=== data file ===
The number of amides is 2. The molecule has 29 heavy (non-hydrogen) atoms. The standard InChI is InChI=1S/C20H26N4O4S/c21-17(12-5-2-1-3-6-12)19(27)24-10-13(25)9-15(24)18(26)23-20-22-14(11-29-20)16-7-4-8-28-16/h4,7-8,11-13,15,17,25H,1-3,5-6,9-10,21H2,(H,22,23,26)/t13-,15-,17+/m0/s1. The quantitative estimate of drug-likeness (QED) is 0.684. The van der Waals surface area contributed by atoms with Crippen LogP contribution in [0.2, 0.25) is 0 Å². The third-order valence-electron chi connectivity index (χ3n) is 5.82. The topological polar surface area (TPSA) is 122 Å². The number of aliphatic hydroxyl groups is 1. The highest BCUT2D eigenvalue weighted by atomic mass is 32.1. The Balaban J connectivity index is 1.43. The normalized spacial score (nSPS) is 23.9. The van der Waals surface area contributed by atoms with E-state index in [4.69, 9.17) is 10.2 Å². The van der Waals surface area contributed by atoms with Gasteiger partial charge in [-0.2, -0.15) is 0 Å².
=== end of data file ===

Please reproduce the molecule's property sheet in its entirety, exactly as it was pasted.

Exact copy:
The number of amides is 2. The molecule has 29 heavy (non-hydrogen) atoms. The standard InChI is InChI=1S/C20H26N4O4S/c21-17(12-5-2-1-3-6-12)19(27)24-10-13(25)9-15(24)18(26)23-20-22-14(11-29-20)16-7-4-8-28-16/h4,7-8,11-13,15,17,25H,1-3,5-6,9-10,21H2,(H,22,23,26)/t13-,15-,17+/m0/s1. The quantitative estimate of drug-likeness (QED) is 0.684. The van der Waals surface area contributed by atoms with Crippen LogP contribution in [0.2, 0.25) is 0 Å². The third-order valence-electron chi connectivity index (χ3n) is 5.82. The topological polar surface area (TPSA) is 122 Å². The number of aliphatic hydroxyl groups is 1. The highest BCUT2D eigenvalue weighted by atomic mass is 32.1. The Balaban J connectivity index is 1.43. The normalized spacial score (nSPS) is 23.9. The van der Waals surface area contributed by atoms with E-state index in [4.69, 9.17) is 10.2 Å². The van der Waals surface area contributed by atoms with Gasteiger partial charge in [-0.2, -0.15) is 0 Å².